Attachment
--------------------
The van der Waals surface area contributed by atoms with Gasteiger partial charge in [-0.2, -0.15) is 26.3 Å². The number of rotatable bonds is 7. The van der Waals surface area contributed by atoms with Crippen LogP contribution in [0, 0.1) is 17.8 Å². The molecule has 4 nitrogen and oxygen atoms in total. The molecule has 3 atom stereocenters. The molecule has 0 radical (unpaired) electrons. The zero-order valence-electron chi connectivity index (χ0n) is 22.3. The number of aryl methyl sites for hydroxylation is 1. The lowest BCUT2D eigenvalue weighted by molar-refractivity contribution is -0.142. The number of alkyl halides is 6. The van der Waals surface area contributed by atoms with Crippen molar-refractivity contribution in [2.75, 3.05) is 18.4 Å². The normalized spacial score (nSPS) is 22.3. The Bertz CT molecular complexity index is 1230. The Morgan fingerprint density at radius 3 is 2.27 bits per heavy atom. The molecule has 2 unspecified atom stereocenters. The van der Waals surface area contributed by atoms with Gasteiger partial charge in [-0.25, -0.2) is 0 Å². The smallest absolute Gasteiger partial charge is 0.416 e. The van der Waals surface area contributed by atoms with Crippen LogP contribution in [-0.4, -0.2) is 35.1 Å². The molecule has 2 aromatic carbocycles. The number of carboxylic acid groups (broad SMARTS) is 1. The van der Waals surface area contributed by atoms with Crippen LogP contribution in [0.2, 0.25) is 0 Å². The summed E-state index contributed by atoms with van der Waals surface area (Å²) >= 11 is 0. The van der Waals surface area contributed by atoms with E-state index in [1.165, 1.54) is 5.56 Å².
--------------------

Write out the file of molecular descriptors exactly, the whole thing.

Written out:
The van der Waals surface area contributed by atoms with Gasteiger partial charge in [-0.2, -0.15) is 26.3 Å². The number of rotatable bonds is 7. The van der Waals surface area contributed by atoms with Crippen LogP contribution in [0, 0.1) is 17.8 Å². The molecule has 4 nitrogen and oxygen atoms in total. The molecule has 3 atom stereocenters. The molecule has 0 radical (unpaired) electrons. The zero-order valence-electron chi connectivity index (χ0n) is 22.3. The number of aryl methyl sites for hydroxylation is 1. The lowest BCUT2D eigenvalue weighted by molar-refractivity contribution is -0.142. The number of alkyl halides is 6. The van der Waals surface area contributed by atoms with Crippen molar-refractivity contribution in [2.75, 3.05) is 18.4 Å². The normalized spacial score (nSPS) is 22.3. The Bertz CT molecular complexity index is 1230. The Morgan fingerprint density at radius 3 is 2.27 bits per heavy atom. The molecule has 2 unspecified atom stereocenters. The van der Waals surface area contributed by atoms with Gasteiger partial charge in [-0.25, -0.2) is 0 Å². The smallest absolute Gasteiger partial charge is 0.416 e. The van der Waals surface area contributed by atoms with Crippen LogP contribution in [-0.4, -0.2) is 35.1 Å². The molecule has 2 aromatic carbocycles. The number of carboxylic acid groups (broad SMARTS) is 1. The van der Waals surface area contributed by atoms with Crippen LogP contribution in [0.2, 0.25) is 0 Å². The summed E-state index contributed by atoms with van der Waals surface area (Å²) >= 11 is 0. The van der Waals surface area contributed by atoms with E-state index in [1.165, 1.54) is 5.56 Å².